10 years is a long time! But some things didn’t change … too much at least. They matured more than changed.
I still use Things as my main GTD tool. But overtime, my productivity workflow has refined to included some other amazing tools, workflows and productivity philosophies that enable me to be more effective (Rather than just efficient, which is an important distinction). They are:
- ToDo lists — Things with things cloud syncing across all my devices
- Notes, brainstorming, research and capture all app — Evernote
- Capture kindle notes — Readwise
- Organization philosophy — Based on Second Brain system by Tiago Forte (Just to be clear, I haven’t formally joined the Second Brain course yet! But I have read a fair few articles and youtube videos, especially by Ali Abdaal, to get an idea on how I can implement the philosophy in my workflow). This methodology/philosophy enabled me to figure out a way to effectively organise the information I gather into a structure that converts that information into knowledge.
Maybe I would like a mind mapping tool in there as well … something to explore. But I digress! Maybe that will be a subject for another post.
So I still use Things app. Over the years, the interface has matured both for Things and iOS as an OS. With widgets, Siri and other features, it has become (almost) friction-less to capture tasks. Now my workflow focuses on reliably capturing tasks through the day on various devices without worrying (too much) about things like structure, duplication etc. The objective is to get it out of my brain and onto a list ASAP. Then every evening after dinner (while watching TV with family) I spend a few minutes classifying my tasks on my iPhone and putting them in appropriate groups and projects ready for the new day at the office in the morning. There are tasks that take a little more work/concentration than just something on the side while watching TV, which I mark with notes, leave it in the ‘inbox’ and deal with it first thing in the morning before starting work.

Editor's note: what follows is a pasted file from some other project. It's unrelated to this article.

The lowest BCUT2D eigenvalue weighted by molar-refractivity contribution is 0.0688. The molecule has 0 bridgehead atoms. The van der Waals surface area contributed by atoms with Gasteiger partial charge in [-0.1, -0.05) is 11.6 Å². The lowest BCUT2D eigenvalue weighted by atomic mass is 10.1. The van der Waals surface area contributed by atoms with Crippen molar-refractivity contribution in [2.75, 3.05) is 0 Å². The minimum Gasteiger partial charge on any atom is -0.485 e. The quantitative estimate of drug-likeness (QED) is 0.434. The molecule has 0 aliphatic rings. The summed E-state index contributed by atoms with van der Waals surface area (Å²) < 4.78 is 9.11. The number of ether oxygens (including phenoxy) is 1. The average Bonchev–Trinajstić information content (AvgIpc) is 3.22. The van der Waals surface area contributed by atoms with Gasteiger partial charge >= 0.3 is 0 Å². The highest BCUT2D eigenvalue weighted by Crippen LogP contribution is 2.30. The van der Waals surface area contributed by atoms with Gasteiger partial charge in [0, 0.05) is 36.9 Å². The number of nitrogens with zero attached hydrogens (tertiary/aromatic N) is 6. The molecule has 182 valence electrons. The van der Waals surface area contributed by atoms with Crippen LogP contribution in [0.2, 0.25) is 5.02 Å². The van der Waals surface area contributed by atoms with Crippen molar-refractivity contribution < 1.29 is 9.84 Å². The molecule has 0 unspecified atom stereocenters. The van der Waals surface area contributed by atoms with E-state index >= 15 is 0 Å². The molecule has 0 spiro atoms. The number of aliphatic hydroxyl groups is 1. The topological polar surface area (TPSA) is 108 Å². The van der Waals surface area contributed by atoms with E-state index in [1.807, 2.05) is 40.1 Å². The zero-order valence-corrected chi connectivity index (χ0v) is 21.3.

While I may not be a productivity purist in multi-tasking i.e. reviewing a TODO list while watching TV but this works well for me. Using this I finally managed to get rid of that feeling of “forgetting something” while ensuring I can look at my entire workload and use my time efficiently and effectively. Sure I can make it better and refine it further. But one thing is for sure, over the years my responsibilities have significantly increased both at work and at home; and I don’t think I would be able to handle them all without the aid of these tools and methodologies.
So concluding the reflection on my post from 10 years ago. Some things are the same, others refined and some others changed, but overall the heading feels right. Here’s to the next 10 years!!
P.S. — I may not be the sharpest writer yet, especially after not writing a blog in years. So please bear with me, hopefully the prose style and the writing will improve with future posts. Do let me know if you found it useful.